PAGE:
Generally, meaningful community involvement determines the extent of social development a community can achieve; failing to garner such involvement risks growth in the social, educational and political arena. Hassan Panhwar, a small village of Bin Qasim Town, Karachi was facing infrastructural and behavioral challenges, which created massive hurdles in girls attaining an education. Sindh Community Mobilization Program (CMP) started its intervention in this community in 2013 when the Government Boys Primary School (GBPS) was selected as one of the program’s focused neighboring/non-construction schools.
CMP realized through some focus group discussions and broad based meetings that it was not only the lack of basic facilities in schools that affect quality of education, but also the community’s attitude toward education—particularly concerning girls’ post primary schooling, which limits girls’ access to their basic right of education. Since inception, CMP has undertook rigorous efforts to ensure gender equity through the inclusion of women in decision making bodies so they can positively contribute to the education system.
CMP, in collaboration with the school management committee (SMC), organized various activities, such as: the restructuring of sub-committees; creating dialogue with community members for women’s participation in the SMC; focus group discussions to understand and address girls’ drop out issue; and community recognition days to acknowledge their contribution to the betterment of education. As an outcome of these activities, women transformed into change agents, helping to promote education and strengthen the community’s coordination with the education department.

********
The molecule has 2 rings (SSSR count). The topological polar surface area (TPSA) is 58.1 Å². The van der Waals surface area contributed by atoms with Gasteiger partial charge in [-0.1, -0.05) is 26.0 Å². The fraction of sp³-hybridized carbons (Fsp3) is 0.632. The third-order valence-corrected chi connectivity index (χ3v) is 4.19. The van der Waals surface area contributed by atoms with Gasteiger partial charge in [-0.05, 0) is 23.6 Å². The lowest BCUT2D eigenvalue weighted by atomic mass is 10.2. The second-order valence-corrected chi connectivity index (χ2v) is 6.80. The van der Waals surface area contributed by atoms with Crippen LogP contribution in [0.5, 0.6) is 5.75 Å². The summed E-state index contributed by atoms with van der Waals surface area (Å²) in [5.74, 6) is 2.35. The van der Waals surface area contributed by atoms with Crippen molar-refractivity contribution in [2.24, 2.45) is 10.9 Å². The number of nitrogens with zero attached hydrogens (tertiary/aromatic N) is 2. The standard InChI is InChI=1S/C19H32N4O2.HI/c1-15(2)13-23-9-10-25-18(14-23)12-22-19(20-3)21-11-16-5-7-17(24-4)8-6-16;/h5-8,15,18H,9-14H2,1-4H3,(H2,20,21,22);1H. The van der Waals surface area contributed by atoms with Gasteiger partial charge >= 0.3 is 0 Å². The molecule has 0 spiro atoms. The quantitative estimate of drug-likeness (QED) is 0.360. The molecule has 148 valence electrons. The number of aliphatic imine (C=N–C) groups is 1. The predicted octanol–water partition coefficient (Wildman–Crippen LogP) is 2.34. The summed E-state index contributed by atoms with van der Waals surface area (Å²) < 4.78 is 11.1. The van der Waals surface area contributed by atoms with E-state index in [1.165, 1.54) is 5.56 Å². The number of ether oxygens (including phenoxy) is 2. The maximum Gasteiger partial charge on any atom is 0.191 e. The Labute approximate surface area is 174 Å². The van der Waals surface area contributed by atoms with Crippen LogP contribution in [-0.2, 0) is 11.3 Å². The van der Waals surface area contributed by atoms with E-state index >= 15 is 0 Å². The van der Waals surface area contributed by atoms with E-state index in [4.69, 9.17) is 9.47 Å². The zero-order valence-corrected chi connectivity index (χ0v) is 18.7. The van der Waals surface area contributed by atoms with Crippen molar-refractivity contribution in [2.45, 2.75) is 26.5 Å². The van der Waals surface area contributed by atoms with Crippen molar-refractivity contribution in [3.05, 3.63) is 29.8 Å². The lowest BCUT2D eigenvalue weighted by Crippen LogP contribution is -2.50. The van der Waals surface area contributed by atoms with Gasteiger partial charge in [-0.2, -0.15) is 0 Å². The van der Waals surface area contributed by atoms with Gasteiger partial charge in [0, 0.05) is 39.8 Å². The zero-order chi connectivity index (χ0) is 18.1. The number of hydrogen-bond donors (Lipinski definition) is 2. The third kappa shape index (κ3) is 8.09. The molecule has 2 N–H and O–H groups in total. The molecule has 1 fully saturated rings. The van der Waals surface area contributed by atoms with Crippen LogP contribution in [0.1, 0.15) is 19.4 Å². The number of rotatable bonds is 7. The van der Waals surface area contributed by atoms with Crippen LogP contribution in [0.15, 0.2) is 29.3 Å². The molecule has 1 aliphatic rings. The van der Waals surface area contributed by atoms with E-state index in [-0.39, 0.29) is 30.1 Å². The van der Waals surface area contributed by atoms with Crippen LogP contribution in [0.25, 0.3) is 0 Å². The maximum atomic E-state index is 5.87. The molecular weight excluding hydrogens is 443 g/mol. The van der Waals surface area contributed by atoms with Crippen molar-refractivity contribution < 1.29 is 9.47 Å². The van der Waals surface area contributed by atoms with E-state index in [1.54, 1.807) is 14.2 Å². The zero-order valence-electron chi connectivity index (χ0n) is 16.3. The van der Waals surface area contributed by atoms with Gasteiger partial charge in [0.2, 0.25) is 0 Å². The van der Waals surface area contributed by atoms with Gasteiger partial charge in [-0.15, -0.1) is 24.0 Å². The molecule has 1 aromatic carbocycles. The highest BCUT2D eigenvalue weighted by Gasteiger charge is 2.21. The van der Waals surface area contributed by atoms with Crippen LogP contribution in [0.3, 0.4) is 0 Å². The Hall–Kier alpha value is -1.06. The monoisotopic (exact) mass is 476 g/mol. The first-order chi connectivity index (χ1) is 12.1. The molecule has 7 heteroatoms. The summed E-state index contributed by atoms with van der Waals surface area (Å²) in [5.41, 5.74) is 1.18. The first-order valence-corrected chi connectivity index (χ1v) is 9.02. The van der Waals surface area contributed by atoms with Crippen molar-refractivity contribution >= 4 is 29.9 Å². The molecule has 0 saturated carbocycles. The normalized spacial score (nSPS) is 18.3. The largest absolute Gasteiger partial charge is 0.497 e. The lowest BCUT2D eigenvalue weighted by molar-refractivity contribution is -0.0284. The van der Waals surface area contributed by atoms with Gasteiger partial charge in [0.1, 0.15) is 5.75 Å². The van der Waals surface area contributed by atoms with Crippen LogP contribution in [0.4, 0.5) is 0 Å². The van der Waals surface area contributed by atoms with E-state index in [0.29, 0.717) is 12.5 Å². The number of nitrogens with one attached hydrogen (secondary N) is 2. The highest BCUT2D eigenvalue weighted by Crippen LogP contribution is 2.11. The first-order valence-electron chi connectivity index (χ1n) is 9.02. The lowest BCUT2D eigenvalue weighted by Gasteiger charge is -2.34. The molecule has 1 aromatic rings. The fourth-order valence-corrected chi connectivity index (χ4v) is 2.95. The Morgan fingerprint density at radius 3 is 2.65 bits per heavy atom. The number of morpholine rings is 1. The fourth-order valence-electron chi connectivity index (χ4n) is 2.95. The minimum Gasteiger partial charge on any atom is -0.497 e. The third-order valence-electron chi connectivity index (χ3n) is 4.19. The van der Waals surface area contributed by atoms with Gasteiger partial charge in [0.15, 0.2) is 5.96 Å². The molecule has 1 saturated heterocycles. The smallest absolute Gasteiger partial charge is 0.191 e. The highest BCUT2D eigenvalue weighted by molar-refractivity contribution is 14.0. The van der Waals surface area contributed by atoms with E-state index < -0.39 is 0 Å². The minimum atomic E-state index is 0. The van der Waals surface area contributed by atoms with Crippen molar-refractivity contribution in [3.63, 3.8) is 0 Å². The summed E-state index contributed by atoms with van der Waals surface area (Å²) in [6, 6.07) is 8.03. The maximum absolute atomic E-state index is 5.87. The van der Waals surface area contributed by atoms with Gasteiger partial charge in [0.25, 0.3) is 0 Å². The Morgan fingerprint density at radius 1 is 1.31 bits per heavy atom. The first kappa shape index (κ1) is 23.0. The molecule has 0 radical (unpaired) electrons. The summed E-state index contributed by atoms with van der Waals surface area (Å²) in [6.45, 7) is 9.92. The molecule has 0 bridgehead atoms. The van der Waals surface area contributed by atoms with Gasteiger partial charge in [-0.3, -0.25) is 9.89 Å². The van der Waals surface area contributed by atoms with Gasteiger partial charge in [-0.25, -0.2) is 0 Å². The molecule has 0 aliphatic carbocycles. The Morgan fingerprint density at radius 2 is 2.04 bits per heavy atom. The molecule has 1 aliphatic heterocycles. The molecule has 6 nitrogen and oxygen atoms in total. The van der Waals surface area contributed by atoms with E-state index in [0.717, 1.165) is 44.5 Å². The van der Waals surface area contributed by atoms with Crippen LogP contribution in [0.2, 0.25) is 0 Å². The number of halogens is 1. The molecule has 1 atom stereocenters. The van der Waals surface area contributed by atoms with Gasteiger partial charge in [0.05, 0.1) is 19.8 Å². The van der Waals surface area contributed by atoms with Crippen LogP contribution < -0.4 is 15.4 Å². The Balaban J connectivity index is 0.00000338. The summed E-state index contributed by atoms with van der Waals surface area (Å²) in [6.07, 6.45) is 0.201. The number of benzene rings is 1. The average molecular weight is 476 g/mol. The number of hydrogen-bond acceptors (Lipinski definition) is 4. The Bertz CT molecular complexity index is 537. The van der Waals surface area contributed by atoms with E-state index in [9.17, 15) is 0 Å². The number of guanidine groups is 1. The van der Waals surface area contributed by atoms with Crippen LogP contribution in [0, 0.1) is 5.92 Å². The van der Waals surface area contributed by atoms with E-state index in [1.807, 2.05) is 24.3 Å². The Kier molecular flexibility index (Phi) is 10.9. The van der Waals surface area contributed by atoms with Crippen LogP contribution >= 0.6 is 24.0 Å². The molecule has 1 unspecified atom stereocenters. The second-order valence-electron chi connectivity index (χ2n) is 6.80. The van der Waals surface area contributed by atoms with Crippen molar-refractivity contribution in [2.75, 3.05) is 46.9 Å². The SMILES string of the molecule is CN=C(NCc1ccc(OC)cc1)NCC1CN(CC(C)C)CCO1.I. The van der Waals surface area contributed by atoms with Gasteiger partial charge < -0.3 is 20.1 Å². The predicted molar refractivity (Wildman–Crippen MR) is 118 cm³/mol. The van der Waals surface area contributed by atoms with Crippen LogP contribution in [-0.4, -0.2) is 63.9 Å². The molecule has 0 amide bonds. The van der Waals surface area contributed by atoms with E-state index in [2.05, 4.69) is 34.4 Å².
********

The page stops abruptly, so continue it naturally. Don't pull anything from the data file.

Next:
The story of Asma, a brilliant student who had completed elementary school but whose father restricted her to home and denied her permission to attend secondary school, represents Hassam Panhwar village’s transformation. When Asma reached out to new change agents like the head teacher and SMC chairperson for help, their skills were put to test.
Asma was equally brilliant in curricular and extracurricular activities and keen to continue her education. She felt that the vibrant SMC and active head teacher would be able to convince her father. Upon her request and interest toward education, the SMC chairperson and head teacher conducted a dialogue with Asma’s parents to internalize the importance of education and the assurance of a safe school environment. It took them a year and a half to make Asma’s father agree to allow his daughter to pursue further studies. Asma’s joy had no limits when she was re-enrolled in grade nine after her dropout a year and a half ago.
“Hadn’t there been a mobilized and active SMC, I would not have the chance to continue my education,” Asma said. Such efforts have not only allowed Asma to pursue her dreams, but have also paved the way for other girls her age to attain their basic right of education in a safe and protective environment.
CMP is a USAID-funded program that supports the Government of Sindh’s education reform and USAID’s Sindh Basic Education Program. CMP improves school resources and encourages community support for educational reform in Sindh province while identifying and addressing primary barriers to access, particularly for female students.